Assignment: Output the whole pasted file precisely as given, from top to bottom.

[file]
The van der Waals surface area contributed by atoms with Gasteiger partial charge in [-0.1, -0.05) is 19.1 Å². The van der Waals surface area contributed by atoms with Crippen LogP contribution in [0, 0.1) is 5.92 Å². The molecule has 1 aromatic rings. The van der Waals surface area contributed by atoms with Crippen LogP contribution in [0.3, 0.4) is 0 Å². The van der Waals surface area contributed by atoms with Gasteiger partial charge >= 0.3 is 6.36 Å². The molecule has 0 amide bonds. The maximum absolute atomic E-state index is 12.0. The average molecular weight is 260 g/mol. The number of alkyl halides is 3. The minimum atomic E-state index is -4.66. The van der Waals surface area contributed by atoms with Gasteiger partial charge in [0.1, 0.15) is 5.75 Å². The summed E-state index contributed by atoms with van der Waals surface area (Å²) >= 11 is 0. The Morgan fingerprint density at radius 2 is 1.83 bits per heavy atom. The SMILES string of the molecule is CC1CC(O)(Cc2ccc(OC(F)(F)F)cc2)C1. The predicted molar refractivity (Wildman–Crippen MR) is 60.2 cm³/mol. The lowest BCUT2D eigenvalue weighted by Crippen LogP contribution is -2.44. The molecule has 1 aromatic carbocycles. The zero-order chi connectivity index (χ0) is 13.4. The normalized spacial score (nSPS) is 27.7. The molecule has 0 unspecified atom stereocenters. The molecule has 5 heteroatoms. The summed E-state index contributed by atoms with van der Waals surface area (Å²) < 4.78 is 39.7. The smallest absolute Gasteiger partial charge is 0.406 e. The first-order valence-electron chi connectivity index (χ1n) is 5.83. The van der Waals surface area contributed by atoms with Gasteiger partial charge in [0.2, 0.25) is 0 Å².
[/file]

The van der Waals surface area contributed by atoms with Gasteiger partial charge in [-0.1, -0.05) is 19.1 Å². The van der Waals surface area contributed by atoms with Crippen LogP contribution in [0, 0.1) is 5.92 Å². The molecule has 1 aromatic rings. The van der Waals surface area contributed by atoms with Crippen LogP contribution in [0.3, 0.4) is 0 Å². The van der Waals surface area contributed by atoms with Gasteiger partial charge >= 0.3 is 6.36 Å². The molecule has 0 amide bonds. The maximum absolute atomic E-state index is 12.0. The average molecular weight is 260 g/mol. The number of alkyl halides is 3. The minimum atomic E-state index is -4.66. The van der Waals surface area contributed by atoms with Gasteiger partial charge in [0.1, 0.15) is 5.75 Å². The summed E-state index contributed by atoms with van der Waals surface area (Å²) >= 11 is 0. The Morgan fingerprint density at radius 2 is 1.83 bits per heavy atom. The SMILES string of the molecule is CC1CC(O)(Cc2ccc(OC(F)(F)F)cc2)C1. The predicted molar refractivity (Wildman–Crippen MR) is 60.2 cm³/mol. The lowest BCUT2D eigenvalue weighted by Crippen LogP contribution is -2.44. The molecule has 1 aromatic carbocycles. The zero-order chi connectivity index (χ0) is 13.4. The normalized spacial score (nSPS) is 27.7. The molecule has 0 unspecified atom stereocenters. The molecule has 5 heteroatoms. The summed E-state index contributed by atoms with van der Waals surface area (Å²) < 4.78 is 39.7. The smallest absolute Gasteiger partial charge is 0.406 e. The first-order valence-electron chi connectivity index (χ1n) is 5.83. The van der Waals surface area contributed by atoms with Gasteiger partial charge in [0.2, 0.25) is 0 Å².